At the Plant Based World Expo, I was able to sample some great vegan dairy alternatives and talk to the companies that are bringing them to store shelves. There were a number of plant milks as well as sour cream, butter, and especially cheese. Appealing to a broad audience, plant-based dairy sales continue to rise dramatically, especially when compared to animal-based dairy. Aside from those favoring a vegan diet, many people are lactose intolerant or allergic to dairy proteins, and choose these alternatives. Of course, those who keep kosher and want to serve something like dairy at or after a meat meal can also take advantage of these products.
One of the challenges, as I have previously noted, is that many dairy alternatives, especially milks and cheeses found in the refrigerated case, are processed and packaged in plants that are kosher certified for dairy (and may also package dairy milk). Even if the product is 100% vegan, since the plant is certified “D”, the products carry a “D” or “DE” designation. Some agencies have actually told me that they consider certain products to be actual dairy, though they would not say why in specific cases. It could be that they cannot confirm the level of cleaning done between runs, or perhaps there is a dairy-free ingredient that comes to the plant in a package marked “D,” and the agency does not verify the ingredient’s status. It should be noted that in order to avoid an allergen warning, no trace of dairy proteins would be detectable, though kosher dairy status is not just about dairy proteins. A representative of a major certification agency told me that kosher consumers should try to persuade companies to insist on pareve designation as a means of getting around this limitation. Of course, one can simply choose brands that are marked pareve (a certification without a D or DE qualifier is pareve). All of the brands noted below are pareve, whether shelf-stable or refrigerated, except where noted.
I have been drinking plant-based milks almost exclusively for several years. My favorites have been cashew and oat, and these go very well in cereal, pancakes, and baking. One of the first brands I fell in love with was Elmhurst 1925. Named for the famous NYC dairy that closed several years ago, their milks have the fewest ingredients and the most nuts compared to their competitors. They tend to be thick and creamy without the gums, fillers, and emulsifiers found in other brands. Note, I am not against the use of gums; these are typically natural ingredients derived from plants. Unfamiliar names or hard to pronounce words do not tell you anything about the safety or desirability of an ingredient. If an apple were to list all of its ingredients, you would be hard pressed to recognize many of them). However, for those who want a simple and delicious product, this company proves that you don’t need those additives to achieve a thick, pleasing beverage. Unfortunately, as a result, they are more expensive than other nut milks. However, they are so good that you should splurge, at least occasionally. They also have some seasonal offerings. I tried Oat Nog, sold around New Years. Not quite the flavor of traditional non-vegan egg nog, but very sweet and yummy.
Elmhurst products, including coffee creamers, ready to drink lattes, and milks from pistachios, almonds, cashews, and other nuts, are available widely in supermarkets both in shelf-stable cartons and in the refrigerator section. Certification is by the OU.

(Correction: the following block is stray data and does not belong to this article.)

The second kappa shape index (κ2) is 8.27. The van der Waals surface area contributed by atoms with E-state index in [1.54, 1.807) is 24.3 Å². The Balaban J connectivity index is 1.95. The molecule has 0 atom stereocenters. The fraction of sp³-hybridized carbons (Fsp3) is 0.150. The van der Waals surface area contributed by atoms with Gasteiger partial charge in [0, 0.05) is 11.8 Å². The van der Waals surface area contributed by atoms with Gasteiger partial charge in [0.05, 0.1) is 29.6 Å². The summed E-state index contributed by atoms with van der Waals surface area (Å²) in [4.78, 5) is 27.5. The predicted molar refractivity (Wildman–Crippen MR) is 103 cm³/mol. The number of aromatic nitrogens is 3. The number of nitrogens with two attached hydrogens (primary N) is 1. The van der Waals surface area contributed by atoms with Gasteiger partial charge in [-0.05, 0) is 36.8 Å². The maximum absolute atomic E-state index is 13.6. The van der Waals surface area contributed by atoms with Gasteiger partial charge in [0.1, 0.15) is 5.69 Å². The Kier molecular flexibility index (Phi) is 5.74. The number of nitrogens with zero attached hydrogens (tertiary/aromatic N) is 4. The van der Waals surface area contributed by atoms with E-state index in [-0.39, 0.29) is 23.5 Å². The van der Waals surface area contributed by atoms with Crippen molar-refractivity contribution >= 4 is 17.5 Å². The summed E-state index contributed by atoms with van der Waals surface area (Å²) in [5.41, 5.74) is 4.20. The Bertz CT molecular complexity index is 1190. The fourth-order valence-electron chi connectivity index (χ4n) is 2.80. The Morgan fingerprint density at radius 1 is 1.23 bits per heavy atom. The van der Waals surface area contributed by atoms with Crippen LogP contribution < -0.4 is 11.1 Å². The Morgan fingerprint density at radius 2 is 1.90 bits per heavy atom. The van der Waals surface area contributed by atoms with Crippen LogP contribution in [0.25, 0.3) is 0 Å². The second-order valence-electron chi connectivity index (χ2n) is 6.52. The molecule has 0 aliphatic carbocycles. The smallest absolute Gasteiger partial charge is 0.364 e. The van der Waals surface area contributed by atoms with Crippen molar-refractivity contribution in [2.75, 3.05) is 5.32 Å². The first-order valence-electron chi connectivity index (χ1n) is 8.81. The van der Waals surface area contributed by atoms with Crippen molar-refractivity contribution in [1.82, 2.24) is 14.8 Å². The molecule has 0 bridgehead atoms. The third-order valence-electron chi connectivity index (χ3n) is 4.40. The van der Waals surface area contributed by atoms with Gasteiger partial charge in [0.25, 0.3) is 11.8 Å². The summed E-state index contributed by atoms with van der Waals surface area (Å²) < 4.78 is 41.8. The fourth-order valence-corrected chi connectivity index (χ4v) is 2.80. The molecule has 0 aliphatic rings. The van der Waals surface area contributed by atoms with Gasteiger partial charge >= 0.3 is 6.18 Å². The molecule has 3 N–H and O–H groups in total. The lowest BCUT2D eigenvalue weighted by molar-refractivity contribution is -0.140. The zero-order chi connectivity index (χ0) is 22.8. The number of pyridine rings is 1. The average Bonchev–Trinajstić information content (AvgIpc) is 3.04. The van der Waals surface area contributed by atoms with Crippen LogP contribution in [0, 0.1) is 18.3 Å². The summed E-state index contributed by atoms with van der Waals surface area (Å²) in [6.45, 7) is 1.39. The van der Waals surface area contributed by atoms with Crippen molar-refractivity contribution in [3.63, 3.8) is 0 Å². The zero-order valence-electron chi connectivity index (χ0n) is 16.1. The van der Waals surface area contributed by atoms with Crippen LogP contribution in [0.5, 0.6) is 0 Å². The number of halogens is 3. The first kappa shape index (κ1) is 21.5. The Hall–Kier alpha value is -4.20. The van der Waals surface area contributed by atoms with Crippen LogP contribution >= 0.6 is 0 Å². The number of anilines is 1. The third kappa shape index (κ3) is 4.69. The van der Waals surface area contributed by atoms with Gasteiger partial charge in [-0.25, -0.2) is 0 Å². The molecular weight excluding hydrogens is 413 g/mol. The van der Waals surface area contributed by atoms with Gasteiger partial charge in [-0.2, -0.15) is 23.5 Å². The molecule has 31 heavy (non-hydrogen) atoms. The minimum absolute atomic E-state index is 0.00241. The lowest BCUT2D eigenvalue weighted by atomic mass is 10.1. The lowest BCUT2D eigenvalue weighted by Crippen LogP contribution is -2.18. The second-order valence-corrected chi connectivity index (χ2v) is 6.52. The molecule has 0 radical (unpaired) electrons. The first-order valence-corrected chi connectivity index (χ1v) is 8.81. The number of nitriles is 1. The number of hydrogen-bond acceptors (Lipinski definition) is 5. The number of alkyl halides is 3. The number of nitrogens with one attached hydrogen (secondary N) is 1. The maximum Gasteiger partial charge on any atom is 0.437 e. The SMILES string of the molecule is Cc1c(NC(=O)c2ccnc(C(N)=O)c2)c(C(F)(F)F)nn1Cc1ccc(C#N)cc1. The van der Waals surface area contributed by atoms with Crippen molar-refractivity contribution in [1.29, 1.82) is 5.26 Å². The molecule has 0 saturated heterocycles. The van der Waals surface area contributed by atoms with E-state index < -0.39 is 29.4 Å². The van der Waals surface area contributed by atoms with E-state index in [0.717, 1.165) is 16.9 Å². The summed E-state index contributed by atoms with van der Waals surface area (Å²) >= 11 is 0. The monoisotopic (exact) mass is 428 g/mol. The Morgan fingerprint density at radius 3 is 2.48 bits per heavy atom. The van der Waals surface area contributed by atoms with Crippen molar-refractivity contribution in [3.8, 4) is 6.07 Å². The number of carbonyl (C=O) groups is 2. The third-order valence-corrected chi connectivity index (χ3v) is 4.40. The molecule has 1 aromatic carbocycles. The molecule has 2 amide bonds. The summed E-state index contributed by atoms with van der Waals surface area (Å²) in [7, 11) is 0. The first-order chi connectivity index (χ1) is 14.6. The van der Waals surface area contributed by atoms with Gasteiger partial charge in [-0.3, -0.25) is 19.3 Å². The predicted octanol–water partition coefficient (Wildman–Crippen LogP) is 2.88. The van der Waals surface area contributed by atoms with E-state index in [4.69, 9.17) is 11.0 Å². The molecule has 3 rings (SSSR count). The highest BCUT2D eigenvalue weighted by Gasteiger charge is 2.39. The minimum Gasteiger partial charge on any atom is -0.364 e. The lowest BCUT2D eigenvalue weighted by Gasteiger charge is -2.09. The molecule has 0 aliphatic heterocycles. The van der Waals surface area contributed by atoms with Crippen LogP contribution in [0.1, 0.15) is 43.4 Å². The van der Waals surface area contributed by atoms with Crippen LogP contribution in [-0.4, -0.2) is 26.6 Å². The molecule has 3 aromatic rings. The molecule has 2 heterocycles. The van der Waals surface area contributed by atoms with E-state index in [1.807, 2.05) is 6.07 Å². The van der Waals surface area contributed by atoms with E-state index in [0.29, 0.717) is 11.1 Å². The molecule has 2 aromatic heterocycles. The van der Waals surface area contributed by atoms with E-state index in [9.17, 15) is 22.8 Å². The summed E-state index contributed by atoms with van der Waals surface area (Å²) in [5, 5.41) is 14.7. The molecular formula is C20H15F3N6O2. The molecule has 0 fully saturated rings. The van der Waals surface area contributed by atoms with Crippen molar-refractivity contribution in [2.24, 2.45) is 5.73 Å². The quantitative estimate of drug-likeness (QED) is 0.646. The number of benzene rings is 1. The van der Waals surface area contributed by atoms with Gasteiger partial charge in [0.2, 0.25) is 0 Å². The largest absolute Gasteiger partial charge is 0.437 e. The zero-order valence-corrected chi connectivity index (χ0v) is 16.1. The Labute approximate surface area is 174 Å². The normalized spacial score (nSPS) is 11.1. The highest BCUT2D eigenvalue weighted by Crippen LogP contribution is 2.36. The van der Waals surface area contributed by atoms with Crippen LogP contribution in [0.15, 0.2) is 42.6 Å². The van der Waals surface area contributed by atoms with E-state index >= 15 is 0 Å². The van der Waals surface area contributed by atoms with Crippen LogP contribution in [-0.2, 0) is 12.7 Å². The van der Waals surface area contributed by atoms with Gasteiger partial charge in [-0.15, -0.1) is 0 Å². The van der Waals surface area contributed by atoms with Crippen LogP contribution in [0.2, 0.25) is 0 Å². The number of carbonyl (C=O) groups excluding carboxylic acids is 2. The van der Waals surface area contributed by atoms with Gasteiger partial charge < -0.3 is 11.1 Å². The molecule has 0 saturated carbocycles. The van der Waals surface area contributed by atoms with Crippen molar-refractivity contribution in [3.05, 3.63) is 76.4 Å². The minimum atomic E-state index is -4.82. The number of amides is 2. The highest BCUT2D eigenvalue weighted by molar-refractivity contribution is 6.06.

Myracle Kitchen (Rebel Kitchen in the UK) brought Mylk across the pond. Made in Great Britain from oats, coconut cream, and fava beans, this is the first plant-based milk that, at least to me, tasted almost like real cow milk.
I like the others, and think they work well in just about anything I use them for, but this just tasted like…milk. Not yet widely available in the US and not all varieties have kosher certification, but this was a real winner, especially for those who don’t like nut milks. Certified by the OU.
Another gum (and nut) free milk was Oatsome. Made with organic oats and sunflower oil, this had a creamy, mild flavor that goes particularly well with cereal and coffee. It is fortified with Vitamins B2, B12 and D. Certified by the OU in the US, and the KF in the UK.
For those seeking a more sustainable and higher protein plant-based milk, consider Hope and Sesame Milk. With more calcium than dairy and more protein than most nut and oat milks, it is made from upcycled sesame seeds that have had their oil extracted and would otherwise be wasted. Sesame plants are self-pollinating and thrive in dry climates, avoiding some of the problems with tree nut milks. This product is sustainable and very good. Available plain, unsweetened, vanilla, barista blend, and chocolate hazelnut, it is available both chilled and shelf-stable in supermarkets and online. Certified by the OU.
Finally, I tried Mooala mylks. They make a variety of oat, almond, and most intriguingly, banana milk. Not a smoothie, it has a very mild banana flavor and the aroma of banana bread. Works well in baking and with cereal—check out the recipe at the end of this post! Available in plain, strawberry, and chocolate; and if you are on the Keto diet, they make mylks and creamers in flavors like plain, vanilla, cinnamon roll, and chocolate chip. Other creamers are almond and coconut based (with and without banana). All Kof-K certified and shelf-stable, they can be purchased online, at Walmart, and many supermarkets.
Cheese and Cultured Dairy
Cheese is one of the hardest foods to make vegan. It gets its flavor from the type of animal milked, the foods the animal ate, the fat content, and the enzymes and culture used. It is a very complex food. Most vegan cheeses are made from nuts or pulses (almond, cashew, coconut, soya). Soft cheeses seem easier to get right, particularly spreads like cream cheese and herbed spreadable cheeses. Getting the flavor and texture for hard cheeses has been more of a challenge. Most vegan cheeses have also not done well in the meltability department. However, more and more semi-soft and hard cheeses are coming out that do a great job at delivering the flavor and texture for particular applications, and some even melt well. In my taste tests, slices taste much, much better melted than in a sandwich. Heat brings out the flavor, and the texture improves significantly (cold, most are either dry or rubbery).